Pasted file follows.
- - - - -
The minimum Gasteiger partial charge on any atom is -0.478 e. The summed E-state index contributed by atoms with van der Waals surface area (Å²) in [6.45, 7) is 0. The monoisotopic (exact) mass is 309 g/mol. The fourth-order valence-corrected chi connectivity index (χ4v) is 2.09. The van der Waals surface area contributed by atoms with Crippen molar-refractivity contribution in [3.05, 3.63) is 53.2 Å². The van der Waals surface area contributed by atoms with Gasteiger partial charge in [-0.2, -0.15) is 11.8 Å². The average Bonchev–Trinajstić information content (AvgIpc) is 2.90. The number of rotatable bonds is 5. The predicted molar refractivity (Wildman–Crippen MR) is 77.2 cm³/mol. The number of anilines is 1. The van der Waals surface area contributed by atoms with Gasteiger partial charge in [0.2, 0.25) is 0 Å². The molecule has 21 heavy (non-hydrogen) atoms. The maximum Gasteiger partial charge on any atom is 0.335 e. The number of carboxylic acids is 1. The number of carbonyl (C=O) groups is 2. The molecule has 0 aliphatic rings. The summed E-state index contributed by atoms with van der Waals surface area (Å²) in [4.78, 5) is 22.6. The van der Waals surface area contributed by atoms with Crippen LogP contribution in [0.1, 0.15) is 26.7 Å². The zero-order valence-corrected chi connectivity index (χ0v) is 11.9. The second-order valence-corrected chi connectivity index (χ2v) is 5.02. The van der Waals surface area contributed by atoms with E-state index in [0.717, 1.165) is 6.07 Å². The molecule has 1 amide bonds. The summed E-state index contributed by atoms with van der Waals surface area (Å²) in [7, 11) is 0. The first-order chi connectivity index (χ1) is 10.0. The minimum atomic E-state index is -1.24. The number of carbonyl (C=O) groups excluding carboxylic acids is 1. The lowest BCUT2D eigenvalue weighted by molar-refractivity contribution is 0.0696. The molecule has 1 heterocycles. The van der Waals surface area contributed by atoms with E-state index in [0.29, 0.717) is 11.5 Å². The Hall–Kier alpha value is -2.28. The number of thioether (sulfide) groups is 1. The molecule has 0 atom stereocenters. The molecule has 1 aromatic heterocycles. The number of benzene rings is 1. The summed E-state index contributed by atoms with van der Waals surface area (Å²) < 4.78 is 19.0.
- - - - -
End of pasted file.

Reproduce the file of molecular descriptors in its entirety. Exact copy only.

The minimum Gasteiger partial charge on any atom is -0.478 e. The summed E-state index contributed by atoms with van der Waals surface area (Å²) in [6.45, 7) is 0. The monoisotopic (exact) mass is 309 g/mol. The fourth-order valence-corrected chi connectivity index (χ4v) is 2.09. The van der Waals surface area contributed by atoms with Crippen molar-refractivity contribution in [3.05, 3.63) is 53.2 Å². The van der Waals surface area contributed by atoms with Gasteiger partial charge in [-0.2, -0.15) is 11.8 Å². The average Bonchev–Trinajstić information content (AvgIpc) is 2.90. The number of rotatable bonds is 5. The predicted molar refractivity (Wildman–Crippen MR) is 77.2 cm³/mol. The number of anilines is 1. The van der Waals surface area contributed by atoms with Gasteiger partial charge in [0.2, 0.25) is 0 Å². The molecule has 21 heavy (non-hydrogen) atoms. The maximum Gasteiger partial charge on any atom is 0.335 e. The number of carboxylic acids is 1. The number of carbonyl (C=O) groups is 2. The molecule has 0 aliphatic rings. The summed E-state index contributed by atoms with van der Waals surface area (Å²) in [4.78, 5) is 22.6. The van der Waals surface area contributed by atoms with Crippen LogP contribution in [0.1, 0.15) is 26.7 Å². The zero-order valence-corrected chi connectivity index (χ0v) is 11.9. The second-order valence-corrected chi connectivity index (χ2v) is 5.02. The van der Waals surface area contributed by atoms with E-state index in [0.717, 1.165) is 6.07 Å². The molecule has 1 amide bonds. The summed E-state index contributed by atoms with van der Waals surface area (Å²) in [7, 11) is 0. The first-order chi connectivity index (χ1) is 10.0. The minimum atomic E-state index is -1.24. The number of carbonyl (C=O) groups excluding carboxylic acids is 1. The lowest BCUT2D eigenvalue weighted by molar-refractivity contribution is 0.0696. The molecule has 1 heterocycles. The van der Waals surface area contributed by atoms with E-state index in [0.29, 0.717) is 11.5 Å². The Hall–Kier alpha value is -2.28. The number of thioether (sulfide) groups is 1. The molecule has 0 atom stereocenters. The molecule has 1 aromatic heterocycles. The number of benzene rings is 1. The summed E-state index contributed by atoms with van der Waals surface area (Å²) < 4.78 is 19.0.